This is a great side dish for beef and beef sandwiches. Put it on pasta or hot dogs instead of pickle relish.

Ono Ono Chicken Thighs on the Big Green Egg   Leave a comment

I made some “shoyu chicken” a while ago.

(ONO ONO means – VERY delicious.) It starts with a simple marinade, the ingredients look like this . . . .

Marinade ingredients for the Ono Ono Chicken

I decided I wanted to try trimming the thighs “competition style.” I need more practice, but this is what I did. It took a long time to do all this surgery, but it was worth it, since there is a lot of un-needed fat that you can throw away.

Thighs from the supermarket had this weird flap of extra skin. Yeah, I do love eating that stuff, but I decided to trim it off.

Chicken thigh from the local supermarket – all kinds of extra skin.

After trimming the excess, pull the skin away from the meat. If this process bothers you, you may want to think of this as a biology lab session. All this surgery is not for the faint of heart – and stomach.

Pull the skin away from the meat, and scrape the pasty fat away.

I used a spoon and a paring knife to scrape the fat from the inside surface of the skin.

Use various tools to scrape the fat away.

Keep scraping, but try to avoid damage to the skin.

 

Once the excess is scraped off, stretch and wrap the skin back on the thigh meat. I removed about a tablespoon or so of this excess stuff from each thigh. This is what it looked like. The guy performing the demonstration made his thighs look like little pillows, almost like a perfect, puffy rounded rectangle. Amazing.

Chicken thigh after trimming and de-fatting.

Prep Work Done – On to the Grill!

The marinade has a lot of sugar, so indirect grilling is used to prevent nasty flare-ups. (Big Green Egg Platesetter legs up, under the grill grate.)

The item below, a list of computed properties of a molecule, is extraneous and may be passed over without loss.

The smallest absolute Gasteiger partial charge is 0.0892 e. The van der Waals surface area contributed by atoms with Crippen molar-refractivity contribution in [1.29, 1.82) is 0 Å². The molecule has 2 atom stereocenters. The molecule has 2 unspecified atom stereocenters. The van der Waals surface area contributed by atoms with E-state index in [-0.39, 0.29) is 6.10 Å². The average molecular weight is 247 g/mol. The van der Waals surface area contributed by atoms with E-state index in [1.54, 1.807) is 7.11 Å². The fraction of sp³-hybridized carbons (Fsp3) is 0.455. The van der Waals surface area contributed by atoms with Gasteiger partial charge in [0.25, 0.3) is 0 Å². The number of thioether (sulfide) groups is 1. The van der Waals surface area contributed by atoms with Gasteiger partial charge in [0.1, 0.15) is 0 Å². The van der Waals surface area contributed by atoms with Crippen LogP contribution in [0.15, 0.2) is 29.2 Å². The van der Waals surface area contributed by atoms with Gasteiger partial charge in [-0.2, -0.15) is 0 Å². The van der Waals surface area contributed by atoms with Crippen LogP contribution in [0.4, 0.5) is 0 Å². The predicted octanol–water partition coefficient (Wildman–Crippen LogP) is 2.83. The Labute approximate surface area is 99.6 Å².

Ono Ono Chicken on the Big Green Egg

Isn’t the color amazing? Cook until the safety zone is reached, about 160 to 170 degrees F.

Get ready to eat.

 

Here we go —

Ono Ono Chicken ready to eat.

 

I posted the recipe on the Green Egg – EGGhead Forum in 2011.

 

Paella on the Big Green Egg   Leave a comment

IMG_0609 - wayne yoshida paella almost done

Paella is a delicious rice dish. There was a reference to paella on a Seinfeld episode. I have eaten lots of paella, but never made it. So, after several Maker Faire events in the Bay Area, I really wanted to try making my own.

Based on a recommendation from a fellow Big Green Egg fan (Thanks Dale!), I bought a paella pan made in Spain and Bomba rice from La Española Meats, Inc. in Harbor City, CA.

My 15-inch pan would be perfect for my Large Big Green Egg – except for the handles. They are too big and prevent the pan from sitting on the grill grate. I think I can bend the handles so it will fit the 19-inch grate on the BGE. I didn’t let this glitch stop me. I inverted the grill basket used for the vegetables, and put the paella pan on top. If you look closely at the pictures, you can see the basket under the paella pan. Seemed to work OK.

Of course, my paella pan is not as big as the giant ones used by Gerard’s Paella at the Maker Faire, but my pan is large enough to make 8 servings.

I used Steven Raichlen’s recipe from Primal Grill, Season One as a starter. (“Paella Primavera (with Vegetables and Beans But No Meat.”) His version is vegetarian, using all roasted veggies and vegetable broth. I had some Portuguese sausage in my freezer, and chicken stock, so I used them in my first attempt.

Here are the grilled veggies – Onions, garlic, red and green bell peppers, tomatoes, zucchini squash. These were direct-grilled in a basket. I used extra virgin olive oil and tossed on some sea salt, oregano, black pepper and basil.

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Next, I direct-grilled the sausages in the basket. These were Hoffy brand Portuguese sausages. I wasn’t too pleased with this sausage. It was not bad, it was just a little too plain and mild for me. I still have several other brands of Portuguese sausages from Hawaii in my freezer. I need to test those soon.

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I heated up the paella pan and added some olive oil. This is the chopped onion, garlic, peppers, saffron and chicken broth. . .